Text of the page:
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BY COLUMNISTS

| Joe Charlebois | Guest Columnist | Harry M. Covert | Norman M. Covert | Hayden Duke | Jason Miller | Ken Kellar | Patricia A. Kelly | Edward Lulie III | Tom McLaughlin | Patricia Price | Cindy A. Rose | Richard B. Weldon Jr. | Brooke Winn |

DOCUMENTS


The Tentacle


March 16, 2016

Writing

Tom McLaughlin

Kuching, Malaysian Borneo – First of all, write what you know. You live in a kampung, so write about that. Tell me the color and shape of the houses.

 

Let me know if there is a garden in the back. Are there fruit trees? Are there potted plants? What color are the plants? Are they big or small?

 

The next thing is to look at the people. How do they talk? Are they different or the same? Are they smart or dumb? When a girl wears a head covering, is it black or is it colorful? What do the colors tell you? When a guy wears a shirt, what is on in? Is it a rock band, place or animal? Is it pink?

 

The next thing is to examine the mosque or surraw. Is it small or large? Does it have a gold dome? Look at the people who attend. Do they just go on Friday? Do they attend a few extra times, or do they attend every meeting?

 

When a person lectures, what do they say? When they talk, do they speak about what's in the Qur'an, or do they speak of ISIS. Do they encourage you to go to Syria, or do they tell you to stay at home? What exactly do they say?

 

Now, we are going to build our character. Remember, nobody can recognize your person. It has to be a composite of many different people. Is his voice loud or soft? Is he tall or short? Is he handsome or just plain? Does he walk fast or slow? What about his clothes? Does he wear a shirt that says "Sarawak for Sarawakians?" Does he take drugs? Does he travel? Does his name tell you something? All of these things are important for our character in the story.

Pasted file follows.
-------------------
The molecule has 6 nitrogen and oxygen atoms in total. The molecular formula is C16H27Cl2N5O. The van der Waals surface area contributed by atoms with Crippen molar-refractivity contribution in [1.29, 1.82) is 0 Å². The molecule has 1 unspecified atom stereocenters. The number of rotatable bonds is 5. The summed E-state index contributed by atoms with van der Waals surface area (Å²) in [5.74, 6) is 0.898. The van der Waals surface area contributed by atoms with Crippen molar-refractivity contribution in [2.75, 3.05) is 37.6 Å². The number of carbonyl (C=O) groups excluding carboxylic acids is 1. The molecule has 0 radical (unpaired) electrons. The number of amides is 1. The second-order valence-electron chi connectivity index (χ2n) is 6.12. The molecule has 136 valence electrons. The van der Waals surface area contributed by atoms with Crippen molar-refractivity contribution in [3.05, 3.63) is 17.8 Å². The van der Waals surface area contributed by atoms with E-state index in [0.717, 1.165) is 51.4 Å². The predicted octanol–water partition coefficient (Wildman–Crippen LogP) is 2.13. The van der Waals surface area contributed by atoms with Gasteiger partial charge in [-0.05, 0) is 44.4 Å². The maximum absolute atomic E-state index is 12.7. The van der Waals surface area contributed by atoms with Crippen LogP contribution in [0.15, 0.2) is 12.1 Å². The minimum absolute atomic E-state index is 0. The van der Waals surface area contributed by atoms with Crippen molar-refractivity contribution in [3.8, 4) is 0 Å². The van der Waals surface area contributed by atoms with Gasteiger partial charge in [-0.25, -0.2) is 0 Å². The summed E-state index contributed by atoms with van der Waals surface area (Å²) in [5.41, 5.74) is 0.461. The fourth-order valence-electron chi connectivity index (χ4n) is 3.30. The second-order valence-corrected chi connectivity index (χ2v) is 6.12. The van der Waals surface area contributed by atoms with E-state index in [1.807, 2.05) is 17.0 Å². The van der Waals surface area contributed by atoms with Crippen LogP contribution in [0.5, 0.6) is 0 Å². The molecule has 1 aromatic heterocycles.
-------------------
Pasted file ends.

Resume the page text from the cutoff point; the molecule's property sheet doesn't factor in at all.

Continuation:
Now let's build a character. You have 30 minutes to write down a character you would like in a story. Remember to use adjectives, those words that describe a person, place or thing. They are very important in having the reader imagine a character.

 

Okay now, let's start writing the story. Usually, you have to know the end of the story before you begin writing, but, in this case, we will start from the beginning. In a story, there are three sections, a beginning, a middle and an end.

 

Let's start by introducing our characters. "Ahmad was doing his homework." Not very good is it?

 

How about "Ahmad, a tall lean boy, was studying his equations for algebra." Better.

 

The next sentence tells me where he was studying his equations. "Ahmad, a tall lean boy, was studying his equations for Algebra. A rooster crowed outside his brown kampung house which was on stilts to protect from the rising river." Now we know he was in a kampung house. Remember, write what you know!

 

Let's start with the middle of the story. There should be conflict. I will make it easy for you. Let's have a conflict between Ahmad and Hantu Bangkit or Hantu tinggi or Hantu Ke lala. Here, you must imagine what it's like to meet those ghosts. If you don't want to do ghosts, you can make our hero meet religious leaders like Sunan Giri or Sunan Ampel. Even Justin Bieber.

 

 Okay, let's go back into our groups and have a conflict or a problem that arises from meeting them. You have 30 minutes.

 

Now, the last of our story includes a problem that was resolved. Did Ahmad find a way to solve his Algebra problems? Did he find a girl friend? Did his sick mother become well? Could he play the guitar like Justin Bieber? Let’s now write how the conflict was resolved.

 

I will be giving this talk about creative writing in about an hour. Wish me luck!

 

...Life is good. . . . .

 



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